Vehicles parked on both sides of Corentyne Highway causing accidents

Dear Editor,

The list of persons dying in road accidents due to the parking of vehicles on both sides of the Corentyne Highway continues to escalate while persons in authority display the tendency to be deaf, dumb and blind to this avoidable carnage of our citizens.

The PM’s Representative in Berbice, Mr Gobin Harbhajan, highlighted these ‘weapons of mass destruction’ at the end of last year, and he lamented the fact that no ministry was taking the responsibility of removing these vehicles which include abandoned and derelict ones. These obstructions include tractors, trailers, draglines, water pumps, combines, grain carts, tanks and other types of agricultural machinery. This gets worse when large swathes of paddy which actually take over more than half of the road are being dried by the same farmers guilty of illegal parking. It was stated that pedestrians also faced a high risk venture when they traverse these areas.

A few days ago another horrific accident at No 59 Village on the Corentyne sent shock waves through Region 6, when a car returning from the CJIA slammed into a parked lorry on the side of the road. Regardless of what explanation is given, the fact is if the lorry was not parked there then the accident would not have been fatal. One life is lost and another victim is fighting for her life.

Moreover, when one looks at all the deadly accidents on the Corentyne Highway a common trend can be discerned: all the vehicles slammed into these parked obstructions. In the gruesome accident which claimed the lives of five persons, the driver tried in vain to evade a pothole and rammed into an approaching lorry when he tried to avoid hitting the obstructions on the roadside. According to onlookers, if there were no parked obstructions then the driver would have evaded the approaching lorry.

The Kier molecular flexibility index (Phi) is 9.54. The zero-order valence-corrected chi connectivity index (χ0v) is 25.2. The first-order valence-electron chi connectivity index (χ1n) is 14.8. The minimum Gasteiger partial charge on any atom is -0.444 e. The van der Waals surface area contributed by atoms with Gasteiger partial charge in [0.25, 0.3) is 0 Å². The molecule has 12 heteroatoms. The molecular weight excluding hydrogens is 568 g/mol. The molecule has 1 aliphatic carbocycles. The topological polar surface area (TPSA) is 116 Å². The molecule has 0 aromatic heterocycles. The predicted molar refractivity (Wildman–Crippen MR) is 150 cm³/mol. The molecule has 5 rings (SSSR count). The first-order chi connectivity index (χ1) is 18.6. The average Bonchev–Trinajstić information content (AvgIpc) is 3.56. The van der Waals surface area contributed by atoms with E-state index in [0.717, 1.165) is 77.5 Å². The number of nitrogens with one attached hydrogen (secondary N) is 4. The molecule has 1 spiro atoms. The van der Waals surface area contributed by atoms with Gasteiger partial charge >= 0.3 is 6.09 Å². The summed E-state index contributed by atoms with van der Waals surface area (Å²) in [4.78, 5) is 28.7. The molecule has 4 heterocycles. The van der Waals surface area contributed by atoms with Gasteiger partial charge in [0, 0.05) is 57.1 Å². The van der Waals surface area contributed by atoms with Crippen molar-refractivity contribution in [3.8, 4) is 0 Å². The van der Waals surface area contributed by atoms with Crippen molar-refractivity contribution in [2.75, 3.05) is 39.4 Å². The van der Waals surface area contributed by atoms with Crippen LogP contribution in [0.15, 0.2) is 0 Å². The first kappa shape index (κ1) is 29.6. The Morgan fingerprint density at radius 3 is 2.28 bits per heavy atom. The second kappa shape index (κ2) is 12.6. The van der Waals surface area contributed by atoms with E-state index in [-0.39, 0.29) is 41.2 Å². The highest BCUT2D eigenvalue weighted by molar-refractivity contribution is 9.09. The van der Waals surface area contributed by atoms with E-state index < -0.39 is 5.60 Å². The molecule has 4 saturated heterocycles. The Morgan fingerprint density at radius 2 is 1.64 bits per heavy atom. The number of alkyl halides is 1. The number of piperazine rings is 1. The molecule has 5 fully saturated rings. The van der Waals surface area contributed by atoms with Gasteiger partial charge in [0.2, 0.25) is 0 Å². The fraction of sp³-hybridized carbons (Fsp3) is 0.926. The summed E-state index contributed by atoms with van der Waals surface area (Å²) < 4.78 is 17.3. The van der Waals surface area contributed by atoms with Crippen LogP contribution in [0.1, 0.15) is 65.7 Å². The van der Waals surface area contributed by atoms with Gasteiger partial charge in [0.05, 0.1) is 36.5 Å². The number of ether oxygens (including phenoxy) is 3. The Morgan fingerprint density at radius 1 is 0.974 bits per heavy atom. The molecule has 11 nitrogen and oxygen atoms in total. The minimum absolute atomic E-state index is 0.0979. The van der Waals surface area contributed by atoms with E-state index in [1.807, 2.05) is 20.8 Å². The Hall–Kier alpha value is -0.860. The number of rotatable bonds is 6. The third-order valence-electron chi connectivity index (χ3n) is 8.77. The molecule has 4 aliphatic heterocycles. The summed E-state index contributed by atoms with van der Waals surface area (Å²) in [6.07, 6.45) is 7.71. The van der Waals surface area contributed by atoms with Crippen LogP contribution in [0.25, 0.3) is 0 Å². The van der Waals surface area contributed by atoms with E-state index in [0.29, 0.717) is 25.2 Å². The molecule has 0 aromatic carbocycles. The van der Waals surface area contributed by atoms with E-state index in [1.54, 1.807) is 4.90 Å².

I am also disturbed by the allegedly doctored reports submitted by the police which fail to present the facts. These are always about drivers falling asleep or being drunk. There is now an increasing number of grain carts parked on the roadsides. Each gran cart has the capacity for 80 bags of paddy and they have no lights or reflectors, and I am sure that they are not licensed. I am not against the rice farmers using technology, but they must follow the laws and they need to be reminded that they should not present a risk to other road users.

As an NDC Councillor, I am requesting that the Commissioner of Police investigate the allegations I mentioned and instruct his officers to enforce the laws so that we can save some of the lives of our citizens.

Yours faithfully,

Raj Lakhram

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